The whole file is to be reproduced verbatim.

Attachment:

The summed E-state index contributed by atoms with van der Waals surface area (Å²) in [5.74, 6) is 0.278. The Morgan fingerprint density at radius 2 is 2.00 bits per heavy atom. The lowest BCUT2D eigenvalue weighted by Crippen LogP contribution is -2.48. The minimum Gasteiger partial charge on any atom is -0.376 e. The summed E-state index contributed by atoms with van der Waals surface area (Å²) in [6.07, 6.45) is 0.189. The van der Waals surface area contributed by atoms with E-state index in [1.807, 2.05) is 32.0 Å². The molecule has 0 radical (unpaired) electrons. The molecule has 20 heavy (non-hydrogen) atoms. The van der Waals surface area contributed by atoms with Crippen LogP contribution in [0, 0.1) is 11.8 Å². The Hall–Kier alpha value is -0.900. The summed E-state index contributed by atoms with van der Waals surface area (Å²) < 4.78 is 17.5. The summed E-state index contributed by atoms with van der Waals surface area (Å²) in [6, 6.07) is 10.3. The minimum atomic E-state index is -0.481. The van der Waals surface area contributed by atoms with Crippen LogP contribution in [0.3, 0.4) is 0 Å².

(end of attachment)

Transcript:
The summed E-state index contributed by atoms with van der Waals surface area (Å²) in [5.74, 6) is 0.278. The Morgan fingerprint density at radius 2 is 2.00 bits per heavy atom. The lowest BCUT2D eigenvalue weighted by Crippen LogP contribution is -2.48. The minimum Gasteiger partial charge on any atom is -0.376 e. The summed E-state index contributed by atoms with van der Waals surface area (Å²) in [6.07, 6.45) is 0.189. The van der Waals surface area contributed by atoms with E-state index in [1.807, 2.05) is 32.0 Å². The molecule has 0 radical (unpaired) electrons. The molecule has 20 heavy (non-hydrogen) atoms. The van der Waals surface area contributed by atoms with Crippen LogP contribution in [0, 0.1) is 11.8 Å². The Hall–Kier alpha value is -0.900. The summed E-state index contributed by atoms with van der Waals surface area (Å²) < 4.78 is 17.5. The summed E-state index contributed by atoms with van der Waals surface area (Å²) in [6, 6.07) is 10.3. The minimum atomic E-state index is -0.481. The van der Waals surface area contributed by atoms with Crippen LogP contribution in [0.3, 0.4) is 0 Å².